“Of Grammatology” a Signifier of a Signifier of a Signifier of Signifieds

Phil 6958: The Uncertain Boundaries of the Subject


Short Paper on Of Grammatology

“‘Signifier of the signifier’ describes on the contrary the movement of language: in its origin, to be sure, but one can already suspect that an origin whose structure can be expressed as ‘signifier of the signifier’ conceals and erases itself in its own production. There the signified always already functions as a signifier” (7).  Since all words are signifiers for specific signifieds, language is to be identified or defined as a signifier of the signifiers. Writing as a signifier though is a dilemma so far as it is representative of language: writing must be a signifier of the signifier (language) of the signifiers (words) of signifieds (things). Is a signifier of the signifier a dilemma? Perhaps not, but Derrida’s further point is that as writing took precedence over language, it could manipulate the linguistic signifieds without ever touching them (so to speak). It used to be the case that the problem encountered in the language-writing relationship was forming sensible spoken (linguistic/dialogical) things into abstract written symbols that preserved them for exact recovery in language later. Now the greater problem is forming the sensible written things into abstract spoken language. While the ancients focused on a problem of interpretation as a textual error, we focus on it as an exegetical error. For us, the text is held aloft as the source of the truth of a matter at hand. Thus in antiquity a problem may be “cleared up” by discussing it. In the modern day a problem is the result of discussion.

Speaking of matters at hand, or should I say writing, is there something overlooked here by Derrida? Is there a way in which writing has not overtaken spoken language? Throughout our writings to one another, formal or not, we continually use fundamentally spoken language. We continue to say “speaking of” rather than “writing of” (which sounds just ridiculous). We write the word “we” even though, I, as the writer, have no idea who is currently reading my writing. For me to say/write “we know that…” is to fundamentally characterize my supposed reader as someone intelligible to me, e.g. an English speaker familiar with philosophy, a curious undergraduate student picking up this paper dropped on the floor, or a wise Belgian professor. Furthermore, what is often forgotten—maybe because of the predominance of writing in fact—is that reading is an act of speaking to oneself. Bakhtin wrote/said that while the idea that man is conscious of and conceptualizes reality through language is basically correct, it must be added that this happens in the form of “utterances.” Comprehension of ink markings on a leaf of paper is a dynamic process that involves speaking the words to oneself, among other acts. The marks mean nothing until the written words (recognized as such) are resuscitated in uttering them, if not aloud than in the reader’s mind.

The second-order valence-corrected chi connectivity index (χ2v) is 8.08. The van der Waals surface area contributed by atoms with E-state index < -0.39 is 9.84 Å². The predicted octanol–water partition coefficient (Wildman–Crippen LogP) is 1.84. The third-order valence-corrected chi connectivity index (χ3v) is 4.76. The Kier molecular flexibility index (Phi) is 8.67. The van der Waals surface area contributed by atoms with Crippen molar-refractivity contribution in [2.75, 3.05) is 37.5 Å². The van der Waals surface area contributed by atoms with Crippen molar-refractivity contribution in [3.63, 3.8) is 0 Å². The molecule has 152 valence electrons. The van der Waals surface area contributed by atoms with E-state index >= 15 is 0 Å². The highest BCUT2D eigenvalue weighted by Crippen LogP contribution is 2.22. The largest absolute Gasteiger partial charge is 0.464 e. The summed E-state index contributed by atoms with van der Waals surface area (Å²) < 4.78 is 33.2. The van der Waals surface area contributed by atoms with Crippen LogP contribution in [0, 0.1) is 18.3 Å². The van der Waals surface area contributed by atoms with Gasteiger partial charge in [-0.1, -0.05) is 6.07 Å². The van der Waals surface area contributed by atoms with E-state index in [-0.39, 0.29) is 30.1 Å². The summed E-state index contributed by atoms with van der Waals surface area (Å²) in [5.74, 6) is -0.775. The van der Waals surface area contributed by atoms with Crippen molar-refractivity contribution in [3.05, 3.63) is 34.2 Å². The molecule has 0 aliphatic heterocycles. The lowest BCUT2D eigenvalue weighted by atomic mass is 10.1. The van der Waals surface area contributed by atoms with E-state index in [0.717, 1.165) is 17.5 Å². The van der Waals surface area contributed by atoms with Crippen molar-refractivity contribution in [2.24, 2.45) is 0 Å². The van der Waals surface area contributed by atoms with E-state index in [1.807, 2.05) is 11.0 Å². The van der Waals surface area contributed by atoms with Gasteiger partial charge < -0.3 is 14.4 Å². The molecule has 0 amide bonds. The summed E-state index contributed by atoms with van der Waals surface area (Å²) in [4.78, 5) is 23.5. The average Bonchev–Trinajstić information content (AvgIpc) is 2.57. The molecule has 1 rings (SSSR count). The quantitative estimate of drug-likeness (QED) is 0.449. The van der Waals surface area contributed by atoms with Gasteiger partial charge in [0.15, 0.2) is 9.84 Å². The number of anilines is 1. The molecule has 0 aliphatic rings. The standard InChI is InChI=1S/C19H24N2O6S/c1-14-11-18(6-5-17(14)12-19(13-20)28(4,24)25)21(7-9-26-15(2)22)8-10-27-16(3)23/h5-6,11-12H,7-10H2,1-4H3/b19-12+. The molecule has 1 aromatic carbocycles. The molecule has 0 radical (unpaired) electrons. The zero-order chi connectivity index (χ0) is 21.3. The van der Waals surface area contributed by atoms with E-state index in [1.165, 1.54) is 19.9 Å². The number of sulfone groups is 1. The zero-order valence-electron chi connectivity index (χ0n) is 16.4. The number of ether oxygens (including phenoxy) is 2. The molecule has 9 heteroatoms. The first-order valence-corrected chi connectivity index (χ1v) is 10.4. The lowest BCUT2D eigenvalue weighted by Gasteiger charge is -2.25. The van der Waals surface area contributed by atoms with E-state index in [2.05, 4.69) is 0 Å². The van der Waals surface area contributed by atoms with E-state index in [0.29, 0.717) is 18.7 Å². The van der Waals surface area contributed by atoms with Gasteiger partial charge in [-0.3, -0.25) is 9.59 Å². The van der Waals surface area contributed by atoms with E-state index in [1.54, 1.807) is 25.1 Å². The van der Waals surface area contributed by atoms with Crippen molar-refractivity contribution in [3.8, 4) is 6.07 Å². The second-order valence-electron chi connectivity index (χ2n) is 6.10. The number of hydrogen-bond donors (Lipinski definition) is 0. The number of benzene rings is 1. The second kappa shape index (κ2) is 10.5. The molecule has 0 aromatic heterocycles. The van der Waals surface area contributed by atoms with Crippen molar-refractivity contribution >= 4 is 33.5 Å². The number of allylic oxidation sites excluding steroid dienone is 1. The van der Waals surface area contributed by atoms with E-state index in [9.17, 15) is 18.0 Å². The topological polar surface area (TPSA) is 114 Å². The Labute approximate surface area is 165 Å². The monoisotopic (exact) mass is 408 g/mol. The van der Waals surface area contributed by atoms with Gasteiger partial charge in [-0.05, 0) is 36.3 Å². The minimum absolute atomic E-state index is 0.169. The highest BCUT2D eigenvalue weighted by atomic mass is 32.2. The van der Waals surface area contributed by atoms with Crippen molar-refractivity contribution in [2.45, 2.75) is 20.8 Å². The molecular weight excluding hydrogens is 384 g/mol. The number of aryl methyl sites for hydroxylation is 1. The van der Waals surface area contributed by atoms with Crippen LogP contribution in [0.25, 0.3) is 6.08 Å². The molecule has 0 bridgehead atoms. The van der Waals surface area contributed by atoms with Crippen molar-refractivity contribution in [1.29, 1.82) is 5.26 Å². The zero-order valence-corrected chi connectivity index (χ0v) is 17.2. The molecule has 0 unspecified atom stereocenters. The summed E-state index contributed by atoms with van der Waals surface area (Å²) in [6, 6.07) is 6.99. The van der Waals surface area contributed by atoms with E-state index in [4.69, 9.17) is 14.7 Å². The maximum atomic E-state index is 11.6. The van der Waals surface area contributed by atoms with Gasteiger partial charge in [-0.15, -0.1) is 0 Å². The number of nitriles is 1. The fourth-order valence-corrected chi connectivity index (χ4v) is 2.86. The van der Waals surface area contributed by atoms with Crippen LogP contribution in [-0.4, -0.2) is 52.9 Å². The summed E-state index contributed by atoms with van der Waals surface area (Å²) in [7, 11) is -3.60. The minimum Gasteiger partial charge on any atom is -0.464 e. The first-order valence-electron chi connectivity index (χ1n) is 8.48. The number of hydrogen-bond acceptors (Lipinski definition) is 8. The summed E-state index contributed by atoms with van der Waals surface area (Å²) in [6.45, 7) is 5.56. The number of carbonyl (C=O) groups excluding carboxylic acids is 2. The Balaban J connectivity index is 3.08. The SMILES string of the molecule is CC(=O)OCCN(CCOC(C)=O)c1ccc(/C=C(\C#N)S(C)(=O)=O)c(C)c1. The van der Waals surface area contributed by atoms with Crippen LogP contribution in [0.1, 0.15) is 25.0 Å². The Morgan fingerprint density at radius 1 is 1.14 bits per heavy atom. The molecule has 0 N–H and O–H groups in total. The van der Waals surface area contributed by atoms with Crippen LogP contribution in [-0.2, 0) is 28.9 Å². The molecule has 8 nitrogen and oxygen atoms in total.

Of course Derrida is quite right to assert a prejudice in modernity for writing over language generally. In The Academy it is written texts that are the source of knowledge and the indication of intellectual rigorousness. Can we imagine a philosophy paper with a high grade that does not contain a single written text in its “works cited?” What if its works cited included: “a conversation with Marion” and “personal intuition?” Writing is the mode of recognition for all of the humanities and sciences. In the case of the sciences, a scientist is only as good as her research, and as recognized, as her published works are known. What may be perpetuated in The Academy is only good writing without a care for good speaking or class instruction. Who has received tenure based only on speaking?

Writing has a way of setting things in stone and in their “proper place.” Language meanwhile becomes slippery, prone to error, and susceptible to environmental problems like speaking and hearing over noises. But Derrida also points out that writing can undermine itself, language, and the signifieds: “The advent of writing is the advent of this play; today such a play is coming into its own, effacing the limit starting from which one had thought to regulate the circulation of signs” (7). His example is Heidegger’s being. Writing has some advantages over language and when those are exploited a new movement of meaning is at work. Rather than signified->signifier->signifier we have signified<-signifier<-signifier. If one sought to set language in stone through writing, one will be sorely disappointed. The stone has a life of its own.

About C.P.

Collin is a professional writer and scholar. He holds an MA in Philosophy and a BA in English literature. His philosophical work has appeared in print published by Wiley/Blackwell and Open Court. More of his writings, philosophical, literary, comic, and just plain nonsensical are available online. He currently lives in Seattle where he is writing science fiction, dressing up for Cons, and wreaking havoc on his opponents (npcs and tabletop humans alike).
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